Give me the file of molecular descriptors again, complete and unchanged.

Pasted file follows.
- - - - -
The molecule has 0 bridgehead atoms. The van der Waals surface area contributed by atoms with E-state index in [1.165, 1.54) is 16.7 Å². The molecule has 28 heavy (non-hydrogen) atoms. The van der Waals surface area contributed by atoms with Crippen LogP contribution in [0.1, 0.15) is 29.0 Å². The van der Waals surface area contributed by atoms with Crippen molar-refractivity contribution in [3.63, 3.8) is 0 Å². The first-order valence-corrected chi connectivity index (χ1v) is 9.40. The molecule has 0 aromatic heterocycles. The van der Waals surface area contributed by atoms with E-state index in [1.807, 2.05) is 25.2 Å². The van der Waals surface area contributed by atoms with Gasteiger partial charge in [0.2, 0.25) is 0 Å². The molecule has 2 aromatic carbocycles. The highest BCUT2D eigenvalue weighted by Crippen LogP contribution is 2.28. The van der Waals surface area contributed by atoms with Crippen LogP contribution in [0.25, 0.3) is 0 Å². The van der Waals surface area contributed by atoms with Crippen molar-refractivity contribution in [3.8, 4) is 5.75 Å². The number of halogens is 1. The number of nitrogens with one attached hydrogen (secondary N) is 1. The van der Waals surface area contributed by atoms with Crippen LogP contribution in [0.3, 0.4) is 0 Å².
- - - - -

The molecule has 0 bridgehead atoms. The van der Waals surface area contributed by atoms with E-state index in [1.165, 1.54) is 16.7 Å². The molecule has 28 heavy (non-hydrogen) atoms. The van der Waals surface area contributed by atoms with Crippen LogP contribution in [0.1, 0.15) is 29.0 Å². The van der Waals surface area contributed by atoms with Crippen molar-refractivity contribution in [3.63, 3.8) is 0 Å². The first-order valence-corrected chi connectivity index (χ1v) is 9.40. The molecule has 0 aromatic heterocycles. The van der Waals surface area contributed by atoms with E-state index in [1.807, 2.05) is 25.2 Å². The van der Waals surface area contributed by atoms with Gasteiger partial charge in [0.2, 0.25) is 0 Å². The molecule has 2 aromatic carbocycles. The highest BCUT2D eigenvalue weighted by Crippen LogP contribution is 2.28. The van der Waals surface area contributed by atoms with Crippen LogP contribution in [0.25, 0.3) is 0 Å². The van der Waals surface area contributed by atoms with Crippen molar-refractivity contribution in [3.8, 4) is 5.75 Å². The number of halogens is 1. The number of nitrogens with one attached hydrogen (secondary N) is 1. The van der Waals surface area contributed by atoms with Crippen LogP contribution in [0.3, 0.4) is 0 Å².